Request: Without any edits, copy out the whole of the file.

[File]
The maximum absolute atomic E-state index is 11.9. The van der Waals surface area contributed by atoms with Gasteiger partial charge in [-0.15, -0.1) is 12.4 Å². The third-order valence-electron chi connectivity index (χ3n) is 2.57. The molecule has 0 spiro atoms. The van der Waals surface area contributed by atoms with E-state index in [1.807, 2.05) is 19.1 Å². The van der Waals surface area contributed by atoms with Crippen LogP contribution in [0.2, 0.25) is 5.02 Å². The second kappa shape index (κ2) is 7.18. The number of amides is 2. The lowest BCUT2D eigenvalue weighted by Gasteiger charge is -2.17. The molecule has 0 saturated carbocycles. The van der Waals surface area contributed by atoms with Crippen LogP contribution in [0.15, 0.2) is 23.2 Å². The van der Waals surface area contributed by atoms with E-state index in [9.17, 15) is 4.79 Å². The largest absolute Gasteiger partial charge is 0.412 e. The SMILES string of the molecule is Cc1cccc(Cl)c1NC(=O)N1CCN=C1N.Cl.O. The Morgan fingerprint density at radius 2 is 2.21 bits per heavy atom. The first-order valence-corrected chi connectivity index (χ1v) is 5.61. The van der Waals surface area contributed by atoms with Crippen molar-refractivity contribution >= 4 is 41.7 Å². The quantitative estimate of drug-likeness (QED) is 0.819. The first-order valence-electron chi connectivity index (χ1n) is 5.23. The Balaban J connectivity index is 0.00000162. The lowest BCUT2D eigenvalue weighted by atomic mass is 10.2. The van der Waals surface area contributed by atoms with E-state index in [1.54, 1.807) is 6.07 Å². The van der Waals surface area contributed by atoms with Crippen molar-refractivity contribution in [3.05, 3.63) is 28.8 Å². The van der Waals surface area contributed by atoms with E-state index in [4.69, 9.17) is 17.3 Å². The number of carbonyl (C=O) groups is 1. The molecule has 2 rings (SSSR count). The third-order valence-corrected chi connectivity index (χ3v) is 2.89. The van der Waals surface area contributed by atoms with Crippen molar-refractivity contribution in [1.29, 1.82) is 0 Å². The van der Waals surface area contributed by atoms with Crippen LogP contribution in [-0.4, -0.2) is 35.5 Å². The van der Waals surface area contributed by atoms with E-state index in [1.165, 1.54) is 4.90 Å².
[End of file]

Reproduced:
The maximum absolute atomic E-state index is 11.9. The van der Waals surface area contributed by atoms with Gasteiger partial charge in [-0.15, -0.1) is 12.4 Å². The third-order valence-electron chi connectivity index (χ3n) is 2.57. The molecule has 0 spiro atoms. The van der Waals surface area contributed by atoms with E-state index in [1.807, 2.05) is 19.1 Å². The van der Waals surface area contributed by atoms with Crippen LogP contribution in [0.2, 0.25) is 5.02 Å². The second kappa shape index (κ2) is 7.18. The number of amides is 2. The lowest BCUT2D eigenvalue weighted by Gasteiger charge is -2.17. The molecule has 0 saturated carbocycles. The van der Waals surface area contributed by atoms with Crippen LogP contribution in [0.15, 0.2) is 23.2 Å². The van der Waals surface area contributed by atoms with E-state index in [9.17, 15) is 4.79 Å². The largest absolute Gasteiger partial charge is 0.412 e. The SMILES string of the molecule is Cc1cccc(Cl)c1NC(=O)N1CCN=C1N.Cl.O. The Morgan fingerprint density at radius 2 is 2.21 bits per heavy atom. The first-order valence-corrected chi connectivity index (χ1v) is 5.61. The van der Waals surface area contributed by atoms with Crippen molar-refractivity contribution >= 4 is 41.7 Å². The quantitative estimate of drug-likeness (QED) is 0.819. The first-order valence-electron chi connectivity index (χ1n) is 5.23. The Balaban J connectivity index is 0.00000162. The lowest BCUT2D eigenvalue weighted by atomic mass is 10.2. The van der Waals surface area contributed by atoms with E-state index in [1.54, 1.807) is 6.07 Å². The van der Waals surface area contributed by atoms with Crippen molar-refractivity contribution in [3.05, 3.63) is 28.8 Å². The van der Waals surface area contributed by atoms with E-state index in [4.69, 9.17) is 17.3 Å². The number of carbonyl (C=O) groups is 1. The molecule has 2 rings (SSSR count). The third-order valence-corrected chi connectivity index (χ3v) is 2.89. The van der Waals surface area contributed by atoms with Crippen molar-refractivity contribution in [1.29, 1.82) is 0 Å². The van der Waals surface area contributed by atoms with Crippen LogP contribution in [-0.4, -0.2) is 35.5 Å². The van der Waals surface area contributed by atoms with E-state index in [1.165, 1.54) is 4.90 Å².